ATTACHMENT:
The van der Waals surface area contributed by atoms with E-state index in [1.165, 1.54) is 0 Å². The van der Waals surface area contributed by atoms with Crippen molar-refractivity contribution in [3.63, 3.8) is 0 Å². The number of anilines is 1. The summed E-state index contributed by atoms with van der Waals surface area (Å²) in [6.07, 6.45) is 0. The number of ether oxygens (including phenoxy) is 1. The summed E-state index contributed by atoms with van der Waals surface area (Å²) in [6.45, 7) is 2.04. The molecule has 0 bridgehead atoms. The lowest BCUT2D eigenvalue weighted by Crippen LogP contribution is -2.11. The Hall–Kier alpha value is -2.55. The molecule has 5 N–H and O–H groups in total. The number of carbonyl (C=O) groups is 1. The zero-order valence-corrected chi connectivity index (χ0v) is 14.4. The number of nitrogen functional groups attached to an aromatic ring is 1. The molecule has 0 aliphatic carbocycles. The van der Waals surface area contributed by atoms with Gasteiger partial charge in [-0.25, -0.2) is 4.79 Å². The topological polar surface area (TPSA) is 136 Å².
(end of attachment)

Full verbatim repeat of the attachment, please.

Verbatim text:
The van der Waals surface area contributed by atoms with E-state index in [1.165, 1.54) is 0 Å². The van der Waals surface area contributed by atoms with Crippen molar-refractivity contribution in [3.63, 3.8) is 0 Å². The number of anilines is 1. The summed E-state index contributed by atoms with van der Waals surface area (Å²) in [6.07, 6.45) is 0. The number of ether oxygens (including phenoxy) is 1. The summed E-state index contributed by atoms with van der Waals surface area (Å²) in [6.45, 7) is 2.04. The molecule has 0 bridgehead atoms. The lowest BCUT2D eigenvalue weighted by Crippen LogP contribution is -2.11. The Hall–Kier alpha value is -2.55. The molecule has 5 N–H and O–H groups in total. The number of carbonyl (C=O) groups is 1. The zero-order valence-corrected chi connectivity index (χ0v) is 14.4. The number of nitrogen functional groups attached to an aromatic ring is 1. The molecule has 0 aliphatic carbocycles. The van der Waals surface area contributed by atoms with Gasteiger partial charge in [-0.25, -0.2) is 4.79 Å². The topological polar surface area (TPSA) is 136 Å².